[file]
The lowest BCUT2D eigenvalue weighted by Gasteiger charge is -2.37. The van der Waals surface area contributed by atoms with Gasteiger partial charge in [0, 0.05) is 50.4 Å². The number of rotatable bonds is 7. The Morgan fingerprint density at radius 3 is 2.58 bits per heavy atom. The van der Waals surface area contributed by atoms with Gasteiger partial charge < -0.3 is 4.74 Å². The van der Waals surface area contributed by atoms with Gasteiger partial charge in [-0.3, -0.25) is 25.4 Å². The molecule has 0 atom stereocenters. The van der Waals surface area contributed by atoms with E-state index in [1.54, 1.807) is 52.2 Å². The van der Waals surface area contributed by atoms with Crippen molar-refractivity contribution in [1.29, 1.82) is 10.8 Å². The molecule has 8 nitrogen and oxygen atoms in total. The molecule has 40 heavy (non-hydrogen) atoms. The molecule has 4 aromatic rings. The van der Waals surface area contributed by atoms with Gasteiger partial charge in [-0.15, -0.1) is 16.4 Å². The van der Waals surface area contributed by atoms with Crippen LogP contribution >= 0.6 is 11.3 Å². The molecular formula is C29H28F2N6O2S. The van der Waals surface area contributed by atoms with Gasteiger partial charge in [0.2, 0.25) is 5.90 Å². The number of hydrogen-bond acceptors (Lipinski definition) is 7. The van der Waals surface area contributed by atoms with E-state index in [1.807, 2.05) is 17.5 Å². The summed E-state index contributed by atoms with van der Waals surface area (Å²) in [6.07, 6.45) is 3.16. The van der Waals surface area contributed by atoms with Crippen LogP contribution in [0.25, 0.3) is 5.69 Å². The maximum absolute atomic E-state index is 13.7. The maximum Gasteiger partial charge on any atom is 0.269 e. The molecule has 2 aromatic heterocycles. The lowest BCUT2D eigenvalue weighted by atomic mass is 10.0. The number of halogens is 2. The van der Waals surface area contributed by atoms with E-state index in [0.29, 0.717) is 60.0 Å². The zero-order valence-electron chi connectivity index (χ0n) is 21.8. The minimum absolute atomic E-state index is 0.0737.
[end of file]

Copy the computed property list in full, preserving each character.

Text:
The lowest BCUT2D eigenvalue weighted by Gasteiger charge is -2.37. The van der Waals surface area contributed by atoms with Gasteiger partial charge in [0, 0.05) is 50.4 Å². The number of rotatable bonds is 7. The Morgan fingerprint density at radius 3 is 2.58 bits per heavy atom. The van der Waals surface area contributed by atoms with Gasteiger partial charge < -0.3 is 4.74 Å². The van der Waals surface area contributed by atoms with Gasteiger partial charge in [-0.3, -0.25) is 25.4 Å². The molecule has 0 atom stereocenters. The van der Waals surface area contributed by atoms with E-state index in [1.54, 1.807) is 52.2 Å². The van der Waals surface area contributed by atoms with Crippen molar-refractivity contribution in [1.29, 1.82) is 10.8 Å². The molecule has 8 nitrogen and oxygen atoms in total. The molecule has 40 heavy (non-hydrogen) atoms. The molecule has 4 aromatic rings. The van der Waals surface area contributed by atoms with Gasteiger partial charge in [-0.15, -0.1) is 16.4 Å². The van der Waals surface area contributed by atoms with Crippen LogP contribution >= 0.6 is 11.3 Å². The molecular formula is C29H28F2N6O2S. The van der Waals surface area contributed by atoms with Gasteiger partial charge in [0.2, 0.25) is 5.90 Å². The number of hydrogen-bond acceptors (Lipinski definition) is 7. The van der Waals surface area contributed by atoms with E-state index in [1.807, 2.05) is 17.5 Å². The summed E-state index contributed by atoms with van der Waals surface area (Å²) in [6.07, 6.45) is 3.16. The van der Waals surface area contributed by atoms with Crippen LogP contribution in [0.25, 0.3) is 5.69 Å². The maximum absolute atomic E-state index is 13.7. The maximum Gasteiger partial charge on any atom is 0.269 e. The molecule has 2 aromatic heterocycles. The lowest BCUT2D eigenvalue weighted by atomic mass is 10.0. The number of halogens is 2. The van der Waals surface area contributed by atoms with E-state index in [0.29, 0.717) is 60.0 Å². The zero-order valence-electron chi connectivity index (χ0n) is 21.8. The minimum absolute atomic E-state index is 0.0737.